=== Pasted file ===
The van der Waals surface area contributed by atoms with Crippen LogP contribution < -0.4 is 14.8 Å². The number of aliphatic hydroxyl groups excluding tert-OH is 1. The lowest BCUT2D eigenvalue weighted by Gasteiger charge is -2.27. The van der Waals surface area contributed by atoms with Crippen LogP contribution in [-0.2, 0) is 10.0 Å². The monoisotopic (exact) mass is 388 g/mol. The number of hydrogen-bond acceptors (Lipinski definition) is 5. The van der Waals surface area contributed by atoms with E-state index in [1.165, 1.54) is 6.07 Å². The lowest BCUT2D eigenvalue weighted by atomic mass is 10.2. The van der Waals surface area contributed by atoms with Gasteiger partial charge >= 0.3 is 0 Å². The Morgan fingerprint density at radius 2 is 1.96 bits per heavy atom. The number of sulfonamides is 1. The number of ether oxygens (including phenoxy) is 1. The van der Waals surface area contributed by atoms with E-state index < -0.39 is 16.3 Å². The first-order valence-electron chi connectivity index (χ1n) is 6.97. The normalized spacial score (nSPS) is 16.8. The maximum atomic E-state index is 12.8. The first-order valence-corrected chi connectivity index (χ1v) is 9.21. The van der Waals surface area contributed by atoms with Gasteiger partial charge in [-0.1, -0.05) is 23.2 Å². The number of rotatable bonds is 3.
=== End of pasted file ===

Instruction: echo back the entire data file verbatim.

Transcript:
The van der Waals surface area contributed by atoms with Crippen LogP contribution < -0.4 is 14.8 Å². The number of aliphatic hydroxyl groups excluding tert-OH is 1. The lowest BCUT2D eigenvalue weighted by Gasteiger charge is -2.27. The van der Waals surface area contributed by atoms with Crippen LogP contribution in [-0.2, 0) is 10.0 Å². The monoisotopic (exact) mass is 388 g/mol. The number of hydrogen-bond acceptors (Lipinski definition) is 5. The van der Waals surface area contributed by atoms with E-state index in [1.165, 1.54) is 6.07 Å². The lowest BCUT2D eigenvalue weighted by atomic mass is 10.2. The van der Waals surface area contributed by atoms with Gasteiger partial charge >= 0.3 is 0 Å². The Morgan fingerprint density at radius 2 is 1.96 bits per heavy atom. The number of sulfonamides is 1. The number of ether oxygens (including phenoxy) is 1. The van der Waals surface area contributed by atoms with E-state index < -0.39 is 16.3 Å². The first-order valence-electron chi connectivity index (χ1n) is 6.97. The normalized spacial score (nSPS) is 16.8. The maximum atomic E-state index is 12.8. The first-order valence-corrected chi connectivity index (χ1v) is 9.21. The van der Waals surface area contributed by atoms with Gasteiger partial charge in [-0.1, -0.05) is 23.2 Å². The number of rotatable bonds is 3.